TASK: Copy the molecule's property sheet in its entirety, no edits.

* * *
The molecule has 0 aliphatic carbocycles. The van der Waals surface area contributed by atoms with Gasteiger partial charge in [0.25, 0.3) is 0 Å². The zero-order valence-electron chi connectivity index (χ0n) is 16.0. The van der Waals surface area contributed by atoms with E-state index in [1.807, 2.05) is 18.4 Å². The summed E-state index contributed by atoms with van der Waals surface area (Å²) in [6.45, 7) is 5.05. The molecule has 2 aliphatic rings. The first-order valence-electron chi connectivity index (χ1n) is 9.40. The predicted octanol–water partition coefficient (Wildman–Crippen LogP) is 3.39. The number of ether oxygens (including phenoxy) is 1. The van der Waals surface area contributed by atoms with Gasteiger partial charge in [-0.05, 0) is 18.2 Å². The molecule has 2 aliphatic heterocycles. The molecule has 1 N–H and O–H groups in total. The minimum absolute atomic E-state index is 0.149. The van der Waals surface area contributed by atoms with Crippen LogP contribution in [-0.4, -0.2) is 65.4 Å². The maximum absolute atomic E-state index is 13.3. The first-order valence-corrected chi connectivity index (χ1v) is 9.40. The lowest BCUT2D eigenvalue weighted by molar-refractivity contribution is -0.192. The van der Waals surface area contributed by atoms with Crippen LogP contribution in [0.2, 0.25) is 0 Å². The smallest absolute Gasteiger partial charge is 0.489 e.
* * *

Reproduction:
The molecule has 0 aliphatic carbocycles. The van der Waals surface area contributed by atoms with Gasteiger partial charge in [0.25, 0.3) is 0 Å². The zero-order valence-electron chi connectivity index (χ0n) is 16.0. The van der Waals surface area contributed by atoms with E-state index in [1.807, 2.05) is 18.4 Å². The summed E-state index contributed by atoms with van der Waals surface area (Å²) in [6.45, 7) is 5.05. The molecule has 2 aliphatic rings. The first-order valence-electron chi connectivity index (χ1n) is 9.40. The predicted octanol–water partition coefficient (Wildman–Crippen LogP) is 3.39. The number of ether oxygens (including phenoxy) is 1. The van der Waals surface area contributed by atoms with Gasteiger partial charge in [-0.05, 0) is 18.2 Å². The molecule has 2 aliphatic heterocycles. The molecule has 1 N–H and O–H groups in total. The minimum absolute atomic E-state index is 0.149. The van der Waals surface area contributed by atoms with Crippen LogP contribution in [-0.4, -0.2) is 65.4 Å². The maximum absolute atomic E-state index is 13.3. The first-order valence-corrected chi connectivity index (χ1v) is 9.40. The lowest BCUT2D eigenvalue weighted by molar-refractivity contribution is -0.192. The van der Waals surface area contributed by atoms with Crippen LogP contribution in [0.2, 0.25) is 0 Å². The smallest absolute Gasteiger partial charge is 0.489 e.